The monumental strides that the Wadena County Humane Society has made in recent years were largely at the hands of shelter manager Emma Davenport.
Davenport announced Friday, she’s leaving her post in order to pursue an apprenticeship opportunity with Pima Animal Care Center in Tucson, Ariz.
The move was made possible when Davenport was selected from a pool of 150 applicants to be awarded the Maddie’s Executive Leader Fellowship. She was one of three in the nation selected for the honor. Davenport said it will allow her to train in a setting at Pima that intakes about 17,000 pets annually. That’s quite a difference from the 600 the WCHS adopted out last year. But they are on their way to adopting out 700 in 2019, Davenport said, a number that most shelters of their size don’t come close to.
Davenport said the great work that’s taken place in the last three years are likely the main reason she was selected for the leadership training. She feels that, while it’s bittersweet to leave behind the progress, things are going to continue to go well for the growing organization in Wadena.
“I really feel that our team there has everything they need to succeed,” Davenport said.
Davenport is excited to be a part of the fellowship at Pima as they are a group working towards no kill. At present, they are near 90 percent no kill.
Following the year long fellowship, Davenport is unsure where she will go, but the group works to match the individual with an area in need of support from a strong leader. Davenport has lived in many places and said she is open to where she may end up as long as she is able to save pet lives.
Costner eager to keep momentum going
While Davenport seeks to gain new skills, she said all the while that she has been in Wadena, she has sought to train others so that the shelter would be resilient in a time of change.
One of those that came in to volunteer in 2016 was Becky Costner, who said as soon as she heard Davenport was the new shelter manager, she stopped in to see where she could help with her kids.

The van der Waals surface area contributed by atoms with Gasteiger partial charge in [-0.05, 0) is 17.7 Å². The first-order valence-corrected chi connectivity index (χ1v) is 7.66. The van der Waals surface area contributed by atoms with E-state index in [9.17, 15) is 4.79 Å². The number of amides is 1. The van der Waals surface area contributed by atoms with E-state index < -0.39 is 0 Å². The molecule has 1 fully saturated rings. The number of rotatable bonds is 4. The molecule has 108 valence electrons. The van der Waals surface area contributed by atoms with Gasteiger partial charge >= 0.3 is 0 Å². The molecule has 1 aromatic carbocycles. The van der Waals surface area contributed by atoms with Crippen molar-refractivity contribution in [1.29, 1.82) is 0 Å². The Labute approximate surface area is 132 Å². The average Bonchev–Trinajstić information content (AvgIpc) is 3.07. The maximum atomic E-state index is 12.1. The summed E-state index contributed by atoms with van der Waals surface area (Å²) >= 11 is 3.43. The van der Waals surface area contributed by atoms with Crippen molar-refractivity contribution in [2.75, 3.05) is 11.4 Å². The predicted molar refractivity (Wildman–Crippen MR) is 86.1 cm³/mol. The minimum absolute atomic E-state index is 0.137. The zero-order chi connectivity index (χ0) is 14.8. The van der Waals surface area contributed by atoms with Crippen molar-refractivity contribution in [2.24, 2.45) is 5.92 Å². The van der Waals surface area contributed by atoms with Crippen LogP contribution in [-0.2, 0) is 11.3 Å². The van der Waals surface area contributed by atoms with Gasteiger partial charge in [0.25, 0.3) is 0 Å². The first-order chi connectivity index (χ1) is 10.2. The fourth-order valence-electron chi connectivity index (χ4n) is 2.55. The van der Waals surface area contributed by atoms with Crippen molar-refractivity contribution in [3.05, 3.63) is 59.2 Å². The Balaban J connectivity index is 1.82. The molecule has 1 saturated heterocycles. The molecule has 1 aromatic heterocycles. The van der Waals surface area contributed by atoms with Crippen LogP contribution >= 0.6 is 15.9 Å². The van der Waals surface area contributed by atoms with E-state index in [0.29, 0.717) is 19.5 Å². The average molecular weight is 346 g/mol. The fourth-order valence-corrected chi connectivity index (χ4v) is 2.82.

“I remember when she was volunteering, saying to myself, ‘I bet you she’s going to play a leading role in some way, some day,’” Davenport recalled on Tuesday, July 23, while she was preparing for departure to Arizona.
Davenport said she could see Costner was both a visionary and executor, capable of seeing what could be done and capable of making it happen. Costner came on this year as a staff member leading the foster program and growing it to include 100 foster families. So while you may only see a handful of dogs and cats in the shelter, a booming foster program means there’s always more animals out there being cared for by families at their homes, avoiding keeping animals in a concrete kennel and preparing them for a forever home.
Costner said she’s recently implemented other new ideas to grow the adoptions at the shelter. One of those includes a “straycation.” This involved taking a shelter animal with you for the weekend. This has allowed animals to go on fun trips, get introduced to the public and socialize. Those that take the pets are asked to take photos of the animals out and about.
Another way she is working to build the program is by working with foster families to adopt right from the foster family.
Costner has had three ”foster fails” since coming on to the foster program at the WCHS. What’s a “foster fail”? That’s where you take in an animal as a foster family but end up adopting the pet. It’s not the main objective, but it’s ultimately a positive end result.
She plans to have many big goals in the future as the shelter takes over ownership of the former Freshwater Education building on Hwy 10 in Wadena this August. That move includes a major remodel and addition as funds are available to do so. A timeline of how that project will begin was not yet available.
Ultimately the goal is to save more pet lives. Costner said June was a record month for first time adoptions, including 65 dog adoptions and 19 cat adoptions.
“We want to focus on being this regional hub of pet adoptions,” Costner said. They are well on their way as they adopt out to owners in Canada, North Dakota, the Twin Cities and beyond.
While Costner has some added responsibilities she is glad to have on staff other very qualified members, board members and volunteers.
Davenport was thankful for the support from the entire community while she was in Wadena.
“It’s been beautiful,” Davenport said. “I really didn't know what I was going into. I learned very quickly that our community has so much support for animals.”
The Humane Society held their annual golf fundraiser at the Whitetail Run Golf Course on Friday, July 19. According to board president Tracy Kooman Adams, the fundraiser brought in 16 teams and raised over $15,000, a record event.